Student Health/Cheney International Center Building
1000 E. University Ave.
Laramie, WY 82071
Phone: (307) 766-2130
TTY: (307) 766-2132
Fax: (307) 766-2711
Women often wonder if their breasts are “normal.” Breasts come in all shapes and sizes (and may be very asymmetrical!) and will also change as they adjust to hormonal shifts associated with puberty, with the monthly menstrual cycle, with contraception, and with pregnancy. Breasts may also change in response to weight changes and aging. For most young women, breast concerns such as lumps or masses, pain, or \ even nipple discharge are not dangerous. However, a woman experiencing any of these issues should be evaluated by a health care clinician.
Cancer in premenopausal women is uncommon. Most breast lumps are benign (harmless) and are caused by normal glandular changes associated with the menstrual cycle. Over 50% of women experience these fibrocystic changes that cause noticeable pain, swelling, or thickening. Women tend to notice symptoms most in the week or so leading up to their period because hormonal stimulation causes the breast’s milk glands and ducts to enlarge. As a result the breasts retain water. Breast swelling and lumpiness usually improves after menstruation. Hard masses that do not change in size during a woman’s menstrual cycle are most likely benign cysts or solid tumors such as fibroadenomas or papillomas. Once diagnosed, most of these lesions are left alone or monitored unless they are causing significant discomfort. RARELY solid masses can be cancer. If a woman notices that a particular lump feels much firmer than the other areas of her breast, or if it does not seem to get smaller after her period, she should be evaluated by a clinician for a breast exam and to discuss whether imaging studies (such as an ultrasound or mammogram) or needle biopsy are warranted.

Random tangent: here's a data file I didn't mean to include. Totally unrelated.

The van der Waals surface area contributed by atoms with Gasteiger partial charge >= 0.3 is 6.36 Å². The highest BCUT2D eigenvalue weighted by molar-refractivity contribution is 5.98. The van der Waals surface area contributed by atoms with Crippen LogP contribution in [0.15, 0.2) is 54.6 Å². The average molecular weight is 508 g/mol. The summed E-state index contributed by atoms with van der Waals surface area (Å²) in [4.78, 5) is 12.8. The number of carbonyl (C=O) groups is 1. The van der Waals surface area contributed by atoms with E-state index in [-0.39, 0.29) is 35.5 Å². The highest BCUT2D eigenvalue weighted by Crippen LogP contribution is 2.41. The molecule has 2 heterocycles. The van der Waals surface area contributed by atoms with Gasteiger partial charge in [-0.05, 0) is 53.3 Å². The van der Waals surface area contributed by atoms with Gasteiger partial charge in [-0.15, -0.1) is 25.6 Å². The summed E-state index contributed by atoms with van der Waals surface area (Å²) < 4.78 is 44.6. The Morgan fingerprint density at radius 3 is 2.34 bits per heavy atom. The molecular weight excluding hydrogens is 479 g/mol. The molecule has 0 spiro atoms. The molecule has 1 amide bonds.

Breast pain is rarely a sign of breast cancer. Pain in the breasts is usually caused by hormone fluctuations (natural or related to birth control pill use) or premenstrual fluid retention. Trauma or infection can also cause breast pain. Comfort measures that may help with fibrocystic breast pain and lumpiness include wearing more supportive bras (even to bed), avoiding caffeine, applying heat to the breasts, reducing salt intake, and taking over-the-counter analgesics (pain killers) such as acetaminophen (Tylenol) or ibuprofen (Motrin or Advil). Some women find that evening primrose helps in treating breast pain.
Nipple discharge (fluid coming from the nipple) can be caused by trauma (from nipple stimulation in foreplay or from rubbing from poorly fitting bras), medications (including birth control pills and antidepressants), hormone imbalances, or endocrine problems such as hypothyroidism. Benign pituitary tumors called prolactinomas cause breast discharge that is often accompanied by a change in periods. Discharge can also be caused by intraductal papillomas (growths inside the milk ducts)and, rarely, cancer. Nipple discharge may be more concerning if it appears spontaneously (without squeezing the nipple), bloody or watery (rather than milky), or on only one side (unilateral). Nipple discharge should always be evaluated by a health care clinician.
In the past it was recommended that women perform monthly self breast exam (SBE) to become familiar with their breasts and to help identify changes for early detection of breast cancer. However, multiple large randomized, controlled studies have found that SBE may actually cause more harm than good by encouraging women to find more benign breast lesions. This tends to cause extreme anxiety and cost because of needless testing. For even those women who found an early cancerous lump through SBE, this detection did not tend to improve rates of mortality (death). Because of this, self breast exam is no longer recommended. Please see the topic labeled “Breast cancer” for further discussion of breast cancer risks and screening.
If you have a breast concern, please call Student Health at 766-2130 and make an appointment to visit with a clinician.